Every so often, something rolls across the cyberdesk which is indescribable. Usually, I try my best to avoid such things: last year we had “The Fox,” previously there was “Gangnam Style,” many years prior there was William Hung singing “She Bangs,” which is in and of itself a stupid song, even in its original form. None of this is really worth seeing (I still have never seen the original Gangnam, though it’s almost impossible to avoid its echoes through what passes for culture). Every now and then, however, the temptation is impossible to look away from. It’ll be a singular blip on the social media circuit, not a full blown assault (at least not yet). It will come from someone who doesn’t seem easily led down frightening fandom paths. This, well… I’m not sure where this falls.
For today’s song, we go to Japan, which is simply a hotbed of crazy on the best of days. Sometimes this leads to insanity such as the original Iron Chef, or the gloriously odd children’s show Gimme Gimme Octopus, two things I would buy on DVD in a heartbeat if only the media gods allowed it. Other times, it’s a Hello Kitty world of shiny desu, the most disposable of all disposable art. Somewhere in the middle falls Babymetal. Babymetal is a group composed of three Japanese schoolgirls and a bunch of masked musicians playing hard rock behind them. The whole package is orchestrated as only Japanese pop culture can be; the three girls, former members of what seems to be a pre-teen Japanese female Menudo, had never even heard of metal before they plopped down into a band with that as the implicit goal. This is sort of apparent when you watch them perform: choreographed dancing, J-pop hooks, and all that SMILING… this is almost insulting to be called metal. It’s times like these when one wonders, does Japan simply refuse to understand Western culture?
The truth may be, however, that they grasp it even better than we do.
America’s art culture these days is all about marketing. We have a public which ignorantly think that a musician needs to dance. We’ve long had a history of groups cobbled together for their passable voices and passable looks, all to sell an image wrapped in nothing-special songs. When Japan finds a brainless marketing phenomenon (Pokemon, anyone?) they are simply tapping into the most American of livelihoods: snake-oil sales. And yet, while an over-slick production like Babymetal reaffirms the worst of consumerism and the worst of marketing, it also manages to take risks. It’s almost an art: by combining two things that should never cross over, Babymetal somehow successfully creates a bridge from Shonen Knife to Nightwish. They’re not just creating manipulative, over-crafted music to feed a rabid consumer base; they’re also creating an inspired amalgam of things what should not be. Whoever created this unholy union, it cannot be said they don’t understand either of the genres they’re cross-breeding.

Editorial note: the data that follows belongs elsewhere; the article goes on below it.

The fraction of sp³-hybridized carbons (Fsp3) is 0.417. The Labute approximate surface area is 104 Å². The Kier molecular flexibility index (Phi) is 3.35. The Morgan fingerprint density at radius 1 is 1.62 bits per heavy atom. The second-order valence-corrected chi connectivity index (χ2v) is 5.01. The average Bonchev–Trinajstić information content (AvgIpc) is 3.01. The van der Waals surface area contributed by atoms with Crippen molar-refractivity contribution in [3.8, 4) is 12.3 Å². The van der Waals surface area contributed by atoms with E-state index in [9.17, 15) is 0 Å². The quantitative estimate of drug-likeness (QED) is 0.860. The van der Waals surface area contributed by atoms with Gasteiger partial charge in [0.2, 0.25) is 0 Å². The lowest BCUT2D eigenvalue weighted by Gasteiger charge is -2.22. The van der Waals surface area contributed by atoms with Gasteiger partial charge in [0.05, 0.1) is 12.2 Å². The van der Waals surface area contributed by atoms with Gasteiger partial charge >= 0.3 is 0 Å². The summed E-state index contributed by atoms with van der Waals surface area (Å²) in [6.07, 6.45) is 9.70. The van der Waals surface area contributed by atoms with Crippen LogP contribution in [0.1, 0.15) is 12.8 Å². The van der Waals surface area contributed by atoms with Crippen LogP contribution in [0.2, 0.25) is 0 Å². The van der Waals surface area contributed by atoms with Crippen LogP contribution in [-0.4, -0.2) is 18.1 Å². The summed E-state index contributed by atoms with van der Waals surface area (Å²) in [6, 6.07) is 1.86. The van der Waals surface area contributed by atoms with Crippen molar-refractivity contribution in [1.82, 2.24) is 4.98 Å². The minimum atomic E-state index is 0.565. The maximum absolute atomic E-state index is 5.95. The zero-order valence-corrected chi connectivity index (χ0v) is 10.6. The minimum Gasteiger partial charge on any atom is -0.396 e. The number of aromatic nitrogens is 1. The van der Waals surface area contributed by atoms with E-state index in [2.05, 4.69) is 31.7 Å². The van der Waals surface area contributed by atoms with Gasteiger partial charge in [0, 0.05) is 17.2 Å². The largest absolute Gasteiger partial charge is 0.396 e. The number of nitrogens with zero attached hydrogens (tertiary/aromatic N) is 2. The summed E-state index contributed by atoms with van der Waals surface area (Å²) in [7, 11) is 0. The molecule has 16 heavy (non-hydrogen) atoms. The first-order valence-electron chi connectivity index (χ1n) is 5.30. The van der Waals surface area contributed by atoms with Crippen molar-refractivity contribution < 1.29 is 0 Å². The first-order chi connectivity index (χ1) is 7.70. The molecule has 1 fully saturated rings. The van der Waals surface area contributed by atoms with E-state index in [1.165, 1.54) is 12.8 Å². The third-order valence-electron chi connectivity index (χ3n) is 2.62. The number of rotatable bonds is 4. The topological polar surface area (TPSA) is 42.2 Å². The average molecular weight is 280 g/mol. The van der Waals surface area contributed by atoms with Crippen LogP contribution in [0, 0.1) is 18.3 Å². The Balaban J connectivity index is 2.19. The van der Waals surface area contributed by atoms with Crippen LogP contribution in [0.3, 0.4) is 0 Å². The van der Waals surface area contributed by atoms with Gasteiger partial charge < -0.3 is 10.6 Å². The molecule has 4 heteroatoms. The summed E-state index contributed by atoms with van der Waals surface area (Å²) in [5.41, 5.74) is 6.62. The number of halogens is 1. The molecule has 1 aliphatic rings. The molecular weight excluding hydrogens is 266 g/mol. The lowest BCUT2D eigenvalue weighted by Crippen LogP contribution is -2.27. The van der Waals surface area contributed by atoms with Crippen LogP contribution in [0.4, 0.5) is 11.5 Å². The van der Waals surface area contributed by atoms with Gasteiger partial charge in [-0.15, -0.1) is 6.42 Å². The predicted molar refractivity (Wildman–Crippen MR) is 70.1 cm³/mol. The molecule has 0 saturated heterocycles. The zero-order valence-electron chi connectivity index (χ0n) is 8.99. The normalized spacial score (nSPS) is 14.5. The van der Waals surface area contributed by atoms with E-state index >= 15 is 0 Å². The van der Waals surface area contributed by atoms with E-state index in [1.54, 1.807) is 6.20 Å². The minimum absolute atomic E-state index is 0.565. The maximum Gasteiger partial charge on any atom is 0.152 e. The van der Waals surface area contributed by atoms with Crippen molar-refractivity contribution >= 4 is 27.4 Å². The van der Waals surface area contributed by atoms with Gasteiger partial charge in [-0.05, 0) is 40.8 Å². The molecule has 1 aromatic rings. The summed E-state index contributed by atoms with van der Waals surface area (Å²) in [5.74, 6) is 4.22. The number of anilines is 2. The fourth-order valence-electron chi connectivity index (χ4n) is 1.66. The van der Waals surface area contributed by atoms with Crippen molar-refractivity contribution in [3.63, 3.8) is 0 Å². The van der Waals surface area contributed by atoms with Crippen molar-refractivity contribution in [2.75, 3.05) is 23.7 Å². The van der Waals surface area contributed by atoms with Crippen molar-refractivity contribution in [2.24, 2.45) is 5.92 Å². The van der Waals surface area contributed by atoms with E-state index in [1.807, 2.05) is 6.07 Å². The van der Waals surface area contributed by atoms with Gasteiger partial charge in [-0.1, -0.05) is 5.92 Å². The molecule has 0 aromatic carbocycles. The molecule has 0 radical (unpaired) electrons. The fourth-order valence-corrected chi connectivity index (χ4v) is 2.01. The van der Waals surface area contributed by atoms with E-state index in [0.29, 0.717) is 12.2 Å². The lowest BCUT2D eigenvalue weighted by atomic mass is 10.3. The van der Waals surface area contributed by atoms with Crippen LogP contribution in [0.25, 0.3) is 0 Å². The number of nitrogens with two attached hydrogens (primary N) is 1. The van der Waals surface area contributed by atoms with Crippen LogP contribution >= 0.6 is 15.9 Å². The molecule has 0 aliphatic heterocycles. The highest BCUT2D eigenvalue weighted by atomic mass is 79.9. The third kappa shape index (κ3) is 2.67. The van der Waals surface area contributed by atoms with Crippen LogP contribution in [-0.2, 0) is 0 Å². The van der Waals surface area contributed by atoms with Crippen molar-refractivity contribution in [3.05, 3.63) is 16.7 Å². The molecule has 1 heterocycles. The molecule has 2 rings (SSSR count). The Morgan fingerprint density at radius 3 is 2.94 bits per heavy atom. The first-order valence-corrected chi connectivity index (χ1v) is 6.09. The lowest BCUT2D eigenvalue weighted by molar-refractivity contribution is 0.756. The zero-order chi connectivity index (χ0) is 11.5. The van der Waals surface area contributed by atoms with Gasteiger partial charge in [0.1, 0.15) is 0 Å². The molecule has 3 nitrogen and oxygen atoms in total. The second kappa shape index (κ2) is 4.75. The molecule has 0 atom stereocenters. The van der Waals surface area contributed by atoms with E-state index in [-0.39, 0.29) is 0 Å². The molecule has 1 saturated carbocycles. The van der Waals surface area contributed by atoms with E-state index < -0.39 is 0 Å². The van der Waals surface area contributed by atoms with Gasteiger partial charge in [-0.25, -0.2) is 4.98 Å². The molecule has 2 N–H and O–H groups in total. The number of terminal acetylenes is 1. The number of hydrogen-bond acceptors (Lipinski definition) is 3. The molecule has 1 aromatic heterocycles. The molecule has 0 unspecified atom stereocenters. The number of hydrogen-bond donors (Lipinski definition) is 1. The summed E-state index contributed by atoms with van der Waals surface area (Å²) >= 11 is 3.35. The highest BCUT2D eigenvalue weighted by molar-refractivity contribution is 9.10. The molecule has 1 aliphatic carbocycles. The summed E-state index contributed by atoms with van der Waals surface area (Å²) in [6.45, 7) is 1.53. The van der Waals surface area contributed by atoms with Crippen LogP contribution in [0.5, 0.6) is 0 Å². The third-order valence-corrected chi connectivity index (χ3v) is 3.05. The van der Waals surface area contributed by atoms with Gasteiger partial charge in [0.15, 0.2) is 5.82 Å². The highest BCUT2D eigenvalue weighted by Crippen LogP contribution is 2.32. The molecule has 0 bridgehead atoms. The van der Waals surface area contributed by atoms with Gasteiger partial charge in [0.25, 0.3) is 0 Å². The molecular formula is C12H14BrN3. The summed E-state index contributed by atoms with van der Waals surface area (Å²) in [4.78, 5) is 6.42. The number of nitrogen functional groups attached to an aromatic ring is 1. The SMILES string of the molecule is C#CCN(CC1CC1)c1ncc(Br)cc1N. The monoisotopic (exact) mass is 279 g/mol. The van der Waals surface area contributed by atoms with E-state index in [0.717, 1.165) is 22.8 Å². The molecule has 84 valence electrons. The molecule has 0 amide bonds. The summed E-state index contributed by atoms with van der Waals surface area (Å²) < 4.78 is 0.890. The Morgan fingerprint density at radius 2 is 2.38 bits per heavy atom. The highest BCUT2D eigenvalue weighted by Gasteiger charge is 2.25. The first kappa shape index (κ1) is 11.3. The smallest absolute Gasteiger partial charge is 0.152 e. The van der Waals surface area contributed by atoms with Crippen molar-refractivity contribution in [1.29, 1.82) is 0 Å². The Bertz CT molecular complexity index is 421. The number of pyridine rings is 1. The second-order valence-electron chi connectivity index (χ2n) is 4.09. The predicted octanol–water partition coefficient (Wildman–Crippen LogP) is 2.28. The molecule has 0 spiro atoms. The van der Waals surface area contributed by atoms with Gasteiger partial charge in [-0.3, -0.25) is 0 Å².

To really appreciate Babymetal, it’s probably best not to go into their more metallic work, but to start at what may be the apex of lunacy: “Gimme Chocolate!!” (also known as “Gimme Choco!!” or “Gimi Choco!!” depending on where you look, which is the beauty of translating from not only a different language, but a different alphabet). The article which introduced me to this life changing experience gives what appears to be a rough translation of the core precepts of this sacred document:
Check-it-out chocolate. Can I have a bit of chocolate?
But my weight worries me a bit these days.
However, chocolate. Can I have a bit of chocolate?
But wait a while! Wait a while! Wait! Wait! Wait!
Ah yes, the most heralded of all female topics: “Bitches be Lovin’ Chocolate” right up beside “Eating Chocolate will Automatically Make Me Fat.” Condensing the female mind down to a lust for cacao and a self-shame for giving in to it. And yet, through the magic of language barriers and the sheer naivete and rigorous artificiality of the end product, what comes out is simply mindless entertainment. Still, there is that attention to detail in this crafting that sets it apart from the ’90s boy-band experiments here in America, or the Idol/Xfactor style star machine. Reality groups like Danity Kane and Rock Star Supernova fizzled and sputtered out because they were a tepid approximation of a popular trend, whereas Babymetal tries to reach something a bit different than what has come before; in the bouncy tones of this lament and praise for that sweetest of desires, what we see most is the metal genre being turned on its head. Nothing about the backing track would be out of place in another metal band. Nothing about the vocal track would be out of place in the poppiest of J-pop. Somehow, the two meld seamlessly, in the same way the lolita dancers and full-body costumed skullmen in the band don’t seem to contradict in the way they would if they were separated. Which, incidentally, I could go on about the whole lolita fashion being in and of itself a huge (probably intentional) misunderstanding of what the term means, but that’s for another rant. Today, I just want to enjoy the absurd, somehow non-self-conscious, mutant beast created here. When you’re creating precision pop purely for consumer tastes, your time is always ticking. These gals have already been at it for a few years. Best to simply revel in the crazy now, in case we’re deprived of it soon after.
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